On Promoting My Fiction…
I just have one question: Why in the holy heck am I not promoting my works of fiction?
Let me back up.
I’ve had a bit of a struggle getting my head back in the game since about mid-January. I wrote about this a bit last time. The holiday season was not particularly overwhelming, really. It was more of just a steady hum of activity across all the many areas of my life–work, family, self-care, etc.
So when everything kind of quit humming, I just… sort of quit humming, too.
I have not had much on my plate in the commercial copywriting realm, and I’ve been trying to figure out where I want to take that side of things. But that’s a ramble for another time. The short version is that I just want to write more books, so I’m trying to figure out how to position myself and find those clients.
But set that aside for a moment, because here’s the thing I really want to talk about…
Promoting My Fiction
I have these books–these two novels, three novellas, and a short story.
And I have more fiction sitting on my hard drive.
Like, a lot more fiction.
Not just the unfinished Taurin Chronicles, but a book and a half in another world, and a half-finished novella about Ian Mac Roy, and various other ideas, snippets, and potential stories.
And as I sit here trying to figure out how to position myself and market my commercial writing services and generate an income writing for other people, it occurs to me…
Why in the holy heck am I NOT PROMOTING MY OWN WORK?
I mean, the beastly things are just sitting there, generating a couple of dollars a month already without any effort from me at all. Why do I not push them a little more? Put myself in front of potential readers in other places? Ask my own threes of fans to promote and share my work?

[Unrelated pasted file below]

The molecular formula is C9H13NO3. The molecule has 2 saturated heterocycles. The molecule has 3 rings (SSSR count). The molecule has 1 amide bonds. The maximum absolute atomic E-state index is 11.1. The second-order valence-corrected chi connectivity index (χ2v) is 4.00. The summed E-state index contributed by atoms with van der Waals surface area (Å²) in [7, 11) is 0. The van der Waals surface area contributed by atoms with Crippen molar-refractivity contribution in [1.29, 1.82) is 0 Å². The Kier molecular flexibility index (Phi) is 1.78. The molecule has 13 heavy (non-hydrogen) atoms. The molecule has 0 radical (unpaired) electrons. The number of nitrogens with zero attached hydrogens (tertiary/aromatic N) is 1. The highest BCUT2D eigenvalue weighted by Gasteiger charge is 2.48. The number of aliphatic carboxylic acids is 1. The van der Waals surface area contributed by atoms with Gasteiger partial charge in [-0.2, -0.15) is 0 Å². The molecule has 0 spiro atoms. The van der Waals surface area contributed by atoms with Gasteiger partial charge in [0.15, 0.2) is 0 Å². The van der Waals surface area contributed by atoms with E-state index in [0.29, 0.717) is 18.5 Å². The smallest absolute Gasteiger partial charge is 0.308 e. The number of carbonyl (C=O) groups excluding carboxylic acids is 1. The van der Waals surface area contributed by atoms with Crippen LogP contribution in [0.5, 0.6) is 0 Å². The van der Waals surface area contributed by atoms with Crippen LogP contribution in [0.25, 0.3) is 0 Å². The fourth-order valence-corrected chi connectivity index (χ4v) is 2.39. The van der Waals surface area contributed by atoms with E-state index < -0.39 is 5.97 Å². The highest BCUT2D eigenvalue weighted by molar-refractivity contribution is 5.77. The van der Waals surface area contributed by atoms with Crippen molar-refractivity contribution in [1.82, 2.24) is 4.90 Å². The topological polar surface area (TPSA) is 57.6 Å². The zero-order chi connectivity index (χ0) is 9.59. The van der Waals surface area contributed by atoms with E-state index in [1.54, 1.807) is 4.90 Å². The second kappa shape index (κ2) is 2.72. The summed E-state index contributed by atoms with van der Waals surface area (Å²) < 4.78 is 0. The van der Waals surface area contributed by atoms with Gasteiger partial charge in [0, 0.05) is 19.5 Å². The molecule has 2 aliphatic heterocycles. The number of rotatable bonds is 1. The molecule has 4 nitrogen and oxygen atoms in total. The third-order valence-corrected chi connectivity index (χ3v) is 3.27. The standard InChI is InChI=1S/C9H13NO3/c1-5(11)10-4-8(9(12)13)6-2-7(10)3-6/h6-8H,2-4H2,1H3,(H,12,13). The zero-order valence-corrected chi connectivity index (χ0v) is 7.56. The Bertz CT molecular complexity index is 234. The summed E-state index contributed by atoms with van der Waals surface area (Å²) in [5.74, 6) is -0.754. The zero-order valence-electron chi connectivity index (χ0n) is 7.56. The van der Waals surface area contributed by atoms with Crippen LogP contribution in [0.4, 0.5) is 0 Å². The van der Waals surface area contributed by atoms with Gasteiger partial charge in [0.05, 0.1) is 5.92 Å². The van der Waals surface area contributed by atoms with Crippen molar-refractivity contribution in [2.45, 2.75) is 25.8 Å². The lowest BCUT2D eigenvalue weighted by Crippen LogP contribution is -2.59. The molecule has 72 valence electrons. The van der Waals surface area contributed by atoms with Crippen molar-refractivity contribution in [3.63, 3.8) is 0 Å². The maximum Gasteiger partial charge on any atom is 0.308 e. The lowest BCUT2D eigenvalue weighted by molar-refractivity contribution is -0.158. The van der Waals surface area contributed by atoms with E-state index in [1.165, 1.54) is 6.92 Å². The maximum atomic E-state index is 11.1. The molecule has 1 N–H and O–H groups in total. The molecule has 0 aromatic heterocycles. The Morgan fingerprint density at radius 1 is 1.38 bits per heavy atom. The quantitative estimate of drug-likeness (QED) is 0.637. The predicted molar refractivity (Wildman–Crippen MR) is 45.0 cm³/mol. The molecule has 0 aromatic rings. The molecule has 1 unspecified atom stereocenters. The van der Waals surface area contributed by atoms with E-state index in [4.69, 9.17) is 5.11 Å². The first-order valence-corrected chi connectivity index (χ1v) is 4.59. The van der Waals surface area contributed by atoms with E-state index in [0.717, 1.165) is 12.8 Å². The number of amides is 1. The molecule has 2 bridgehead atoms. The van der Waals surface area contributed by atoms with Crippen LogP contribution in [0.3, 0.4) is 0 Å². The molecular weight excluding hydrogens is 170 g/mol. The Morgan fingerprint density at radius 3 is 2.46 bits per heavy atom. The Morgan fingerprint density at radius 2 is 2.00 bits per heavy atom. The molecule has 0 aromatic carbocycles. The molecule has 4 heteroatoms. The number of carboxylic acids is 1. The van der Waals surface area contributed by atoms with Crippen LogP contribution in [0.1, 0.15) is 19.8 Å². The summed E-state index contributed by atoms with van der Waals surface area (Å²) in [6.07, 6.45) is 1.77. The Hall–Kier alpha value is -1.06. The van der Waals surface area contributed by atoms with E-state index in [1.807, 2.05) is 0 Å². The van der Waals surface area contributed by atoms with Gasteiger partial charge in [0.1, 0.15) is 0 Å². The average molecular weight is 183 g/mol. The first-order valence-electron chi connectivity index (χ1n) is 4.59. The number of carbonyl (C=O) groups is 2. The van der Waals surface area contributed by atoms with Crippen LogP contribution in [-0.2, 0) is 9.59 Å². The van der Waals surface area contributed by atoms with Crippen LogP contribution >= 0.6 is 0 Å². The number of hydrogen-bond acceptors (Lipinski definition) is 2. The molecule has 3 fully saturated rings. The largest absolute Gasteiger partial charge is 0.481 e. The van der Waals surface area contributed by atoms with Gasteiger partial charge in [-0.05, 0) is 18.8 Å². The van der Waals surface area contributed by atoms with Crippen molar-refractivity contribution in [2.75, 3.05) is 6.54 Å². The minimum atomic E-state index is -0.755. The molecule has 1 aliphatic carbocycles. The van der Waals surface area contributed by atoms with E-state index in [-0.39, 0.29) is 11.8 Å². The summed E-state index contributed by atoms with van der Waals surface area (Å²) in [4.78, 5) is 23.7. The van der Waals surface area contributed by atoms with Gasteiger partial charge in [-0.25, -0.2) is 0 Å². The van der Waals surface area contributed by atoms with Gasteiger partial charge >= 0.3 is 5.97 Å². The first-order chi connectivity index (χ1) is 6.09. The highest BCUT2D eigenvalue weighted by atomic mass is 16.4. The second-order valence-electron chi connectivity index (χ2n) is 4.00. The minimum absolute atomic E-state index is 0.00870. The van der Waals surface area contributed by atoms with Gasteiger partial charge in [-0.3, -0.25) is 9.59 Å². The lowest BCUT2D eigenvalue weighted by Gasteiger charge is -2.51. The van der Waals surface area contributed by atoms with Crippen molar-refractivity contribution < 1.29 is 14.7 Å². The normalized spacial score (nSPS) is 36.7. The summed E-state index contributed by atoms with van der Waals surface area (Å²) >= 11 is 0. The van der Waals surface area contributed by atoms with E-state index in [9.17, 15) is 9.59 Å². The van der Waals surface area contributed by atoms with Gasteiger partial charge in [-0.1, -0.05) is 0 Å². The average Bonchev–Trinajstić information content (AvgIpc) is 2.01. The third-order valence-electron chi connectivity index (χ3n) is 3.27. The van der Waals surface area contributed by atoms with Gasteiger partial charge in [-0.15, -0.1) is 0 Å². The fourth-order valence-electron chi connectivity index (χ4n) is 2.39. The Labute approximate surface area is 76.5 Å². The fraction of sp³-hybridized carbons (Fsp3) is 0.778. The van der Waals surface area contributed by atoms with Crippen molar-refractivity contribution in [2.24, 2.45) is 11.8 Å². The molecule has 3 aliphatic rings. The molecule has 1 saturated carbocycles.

Several reasons leap to mind…
Anyone who has followed me for any length of time knows about my complicated feelings about my work. I even call myself a “reluctant author.”
Maybe it’s time to just put these feelings in a box somewhere and sing them to sleep.
I put my fiction above a lot of things for a long time, and then I put it all aside for a long time. When I received it back with fear and trembling, I swore it would never again become an idol for me.
I know myself too well to believe that I am immune from idols, but so far, since my crash ended, fiction has not threatened my balance in that way. If anything, I’ve had the opposite problem–I’ve not given it enough space in my life for fear of making it an idol again.
But I think it’s fair to say that I could give it a little more space and not be in any significant danger of creating a new idol.
If It’s Not (Insert Brilliant Author), It’s Crap
I continue to labor under the assumption that if the words came through my fingertips, they are, by definition, crap.
You know what that makes me?
I don’t believe there’s a writer worth his or her salt who doesn’t think that everything he or she writes is shit. There’s almost a kind of acceptance that comes from writing enough shit that you just sort of say, “well, this is as good as it gets, so I guess I publish it.”
But the thing is, I am NOT a shitty writer. I know this intellectually. Even if someone doesn’t like the story, most people acknowledge that I can competently string words together. Feedback on my commercial work has always been complimentary in this area. People may have reasons for not hiring me, including that my particular style or experience isn’t what they want, but I don’t tend to hear that I can’t write.